Sustain Islet Function
The key requirements to keeping transplanted islets alive and functioning are:
Material in contact with islets must be biocompatible
Here we specifically define “biocompatible” as both materials and methods nondeleterious to the cells contained in the device.
The material used to make the immuno-isolation barrier must be compatible with the cells inside as well as the host outside. The material comprising the device and all solvents and reagents used to make it must be nontoxic. For example, organic solvents can desiccate living tissue.
The Islet Sheet uses a highly purified alginate to completely encapsulate the other components. A central core region contains islets suspended in alginate; this and a reinforcing mesh are surrounded by and bonded to acellular immuno-protective alginate layers Alginate, derived from sea kelp, is readily available commercially from numerous sources. Islet Sheet Medical has developed proprietary methods to purify and process this substance, resulting in alginate gels with the specific properties required for the Islet Sheet, including purity and molecular permselectivy and biostability.
Fabrication process must not damage islets
In addition to the material, the fabrication method must not damage the islets. For example, some methods of forming droplets around islets produce high shear forces that damage islet cells. Free-radical polymerization can damage the cell membrane.
The method used to make the sheet produces minimal shear forces, and the biochemical environment is isotonic and free of reactive chemical species. The reaction that forms the bonds holding the sheet together is effected by calcium, an ion naturally present in the body. Studies at the University of California, Irvine, demonstrate that the viability of islets following sheet encapsulation is undiminished, and the functionality of the islets (capacity to secrete insulin) actually increases over time in comparison with unencapsulated control islets.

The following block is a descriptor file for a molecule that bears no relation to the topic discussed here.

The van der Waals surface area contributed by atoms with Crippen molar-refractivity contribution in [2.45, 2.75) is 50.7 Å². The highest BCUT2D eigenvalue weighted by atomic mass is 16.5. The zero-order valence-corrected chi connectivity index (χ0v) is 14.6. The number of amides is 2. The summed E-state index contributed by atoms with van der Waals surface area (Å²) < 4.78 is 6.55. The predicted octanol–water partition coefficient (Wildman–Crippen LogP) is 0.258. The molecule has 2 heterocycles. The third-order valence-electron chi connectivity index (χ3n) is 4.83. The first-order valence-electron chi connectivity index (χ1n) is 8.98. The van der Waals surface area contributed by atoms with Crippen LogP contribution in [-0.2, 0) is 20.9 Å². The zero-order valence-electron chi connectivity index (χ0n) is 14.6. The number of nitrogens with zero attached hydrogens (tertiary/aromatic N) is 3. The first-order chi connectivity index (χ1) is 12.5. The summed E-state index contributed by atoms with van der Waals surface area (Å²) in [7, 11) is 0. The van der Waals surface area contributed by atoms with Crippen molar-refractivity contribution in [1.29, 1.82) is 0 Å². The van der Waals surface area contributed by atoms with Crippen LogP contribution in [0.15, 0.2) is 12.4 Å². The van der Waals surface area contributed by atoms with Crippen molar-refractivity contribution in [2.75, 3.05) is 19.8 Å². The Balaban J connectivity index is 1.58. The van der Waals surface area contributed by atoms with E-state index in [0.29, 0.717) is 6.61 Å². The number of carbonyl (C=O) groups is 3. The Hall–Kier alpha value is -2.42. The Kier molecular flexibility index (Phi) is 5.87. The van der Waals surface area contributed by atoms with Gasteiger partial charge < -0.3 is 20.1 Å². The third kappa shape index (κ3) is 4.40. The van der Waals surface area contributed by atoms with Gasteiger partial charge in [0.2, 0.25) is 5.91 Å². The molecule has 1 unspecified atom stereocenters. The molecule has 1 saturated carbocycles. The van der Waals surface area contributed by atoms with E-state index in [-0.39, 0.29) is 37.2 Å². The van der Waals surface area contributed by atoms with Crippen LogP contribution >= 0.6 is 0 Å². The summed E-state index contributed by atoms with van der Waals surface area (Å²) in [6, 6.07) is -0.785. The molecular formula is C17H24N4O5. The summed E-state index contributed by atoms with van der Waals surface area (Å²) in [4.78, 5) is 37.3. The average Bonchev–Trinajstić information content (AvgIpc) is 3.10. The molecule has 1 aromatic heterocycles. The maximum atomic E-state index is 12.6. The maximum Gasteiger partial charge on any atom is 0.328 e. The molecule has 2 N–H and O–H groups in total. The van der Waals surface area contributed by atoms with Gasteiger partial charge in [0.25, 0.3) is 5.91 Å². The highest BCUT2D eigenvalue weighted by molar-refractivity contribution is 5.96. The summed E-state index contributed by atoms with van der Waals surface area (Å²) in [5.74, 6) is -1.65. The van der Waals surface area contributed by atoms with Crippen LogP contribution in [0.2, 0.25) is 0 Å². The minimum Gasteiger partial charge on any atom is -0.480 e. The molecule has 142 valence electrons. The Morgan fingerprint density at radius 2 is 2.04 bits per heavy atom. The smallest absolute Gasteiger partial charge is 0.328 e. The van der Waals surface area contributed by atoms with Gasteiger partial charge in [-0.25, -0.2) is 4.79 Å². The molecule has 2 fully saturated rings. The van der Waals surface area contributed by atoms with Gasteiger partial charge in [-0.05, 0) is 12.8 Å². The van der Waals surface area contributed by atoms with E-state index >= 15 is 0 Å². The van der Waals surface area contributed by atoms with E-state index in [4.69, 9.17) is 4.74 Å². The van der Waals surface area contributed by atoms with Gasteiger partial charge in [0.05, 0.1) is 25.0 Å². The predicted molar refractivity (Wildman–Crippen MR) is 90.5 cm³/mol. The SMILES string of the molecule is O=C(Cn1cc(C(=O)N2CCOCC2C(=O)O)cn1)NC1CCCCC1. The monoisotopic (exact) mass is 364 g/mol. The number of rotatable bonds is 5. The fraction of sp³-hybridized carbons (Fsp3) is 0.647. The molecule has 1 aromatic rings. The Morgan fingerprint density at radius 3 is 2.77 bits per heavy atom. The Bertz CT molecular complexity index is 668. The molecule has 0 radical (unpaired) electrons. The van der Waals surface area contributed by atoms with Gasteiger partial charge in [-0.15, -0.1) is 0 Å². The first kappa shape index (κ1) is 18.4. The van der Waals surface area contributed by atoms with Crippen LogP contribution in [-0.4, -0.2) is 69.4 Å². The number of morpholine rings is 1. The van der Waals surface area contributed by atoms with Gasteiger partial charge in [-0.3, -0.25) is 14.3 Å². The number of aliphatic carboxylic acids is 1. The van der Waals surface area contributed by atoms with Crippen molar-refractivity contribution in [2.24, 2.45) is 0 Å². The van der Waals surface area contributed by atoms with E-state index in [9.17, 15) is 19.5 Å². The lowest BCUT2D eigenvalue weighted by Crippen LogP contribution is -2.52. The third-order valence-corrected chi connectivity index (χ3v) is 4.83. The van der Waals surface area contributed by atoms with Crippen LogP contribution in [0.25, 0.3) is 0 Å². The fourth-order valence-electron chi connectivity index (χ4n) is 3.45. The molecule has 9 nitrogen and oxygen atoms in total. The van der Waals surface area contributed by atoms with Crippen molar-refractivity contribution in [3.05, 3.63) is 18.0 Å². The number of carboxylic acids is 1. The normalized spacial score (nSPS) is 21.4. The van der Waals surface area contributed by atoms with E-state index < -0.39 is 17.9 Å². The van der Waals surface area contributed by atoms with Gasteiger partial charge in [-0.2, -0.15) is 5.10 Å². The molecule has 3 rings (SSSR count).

Dimensions must permit rapid diffusion of nutrients and insulin
The nutritional requirements of islets are not fully understood. It is certain that many small molecules are consumed fairly rapidly and must be freely available. It is also known that some larger molecules are necessary, but these larger molecules are not consumed at the same high rate. Thus it is sufficient if the larger molecules diffuse slowly through the device.
It is clear from a variety of studies that, under most conditions and at least in the short term, the limiting nutrient is oxygen. Islet Sheet Medical has developed computer models to evaluate various parameters affecting oxygen diffusion to islets from the tissue surrounding the Islet Sheet device.
Islet Sheet Medical has addressed this design issue empirically as well as with modeling by simple, straightforward experiments. Using well-understood chemistry, they have demonstrated tight regulation of the molecular permeability of the alginate matrix surrounding and protecting the islets in Islet Sheets. In fact, it is possible to fabricate an Islet Sheet that is freely permeable to even the largest nutrients thought to be required for long-term islet function.
Insulin diffusion is likewise critical: the Islet Sheets must respond quickly to changes in glucose. A device or coating that will not allow islets to respond rapidly to changes in blood sugar will not cure diabetes. If the islets are far from the surface of the immunoisolation membrane—as for instance in a hollow fiber—many minutes may pass from normalization of blood glucose to normalization in the fluid immediately surrounding the islets. This can result in overshooting, leading to potentially dangerous hypoglycemia.
Figure xx shows the appearance of insulin following a glucose challenge. First, an islet releases a burst of insulin (first phase response) followed by steady secretion (second phase). When the glucose disappears, insulin secretion declines to baseline in a few minutes. Second, an islet in a small capsule produces a similar but somewhat blunted curve. Insulin must diffuse through the small capsules, but not far. In contrast the hollow fiber is so big that insulin diffusion takes many minutes, and the insulin curve takes over 30 minutes to return to baseline. Hollow fibers have been reported to cause hypoglycemia in animals.
The Islet Sheet responds quickly because of the small dimensions needed to allow oxygen diffusion. The thin sheet curve is similar to the small capsules curve.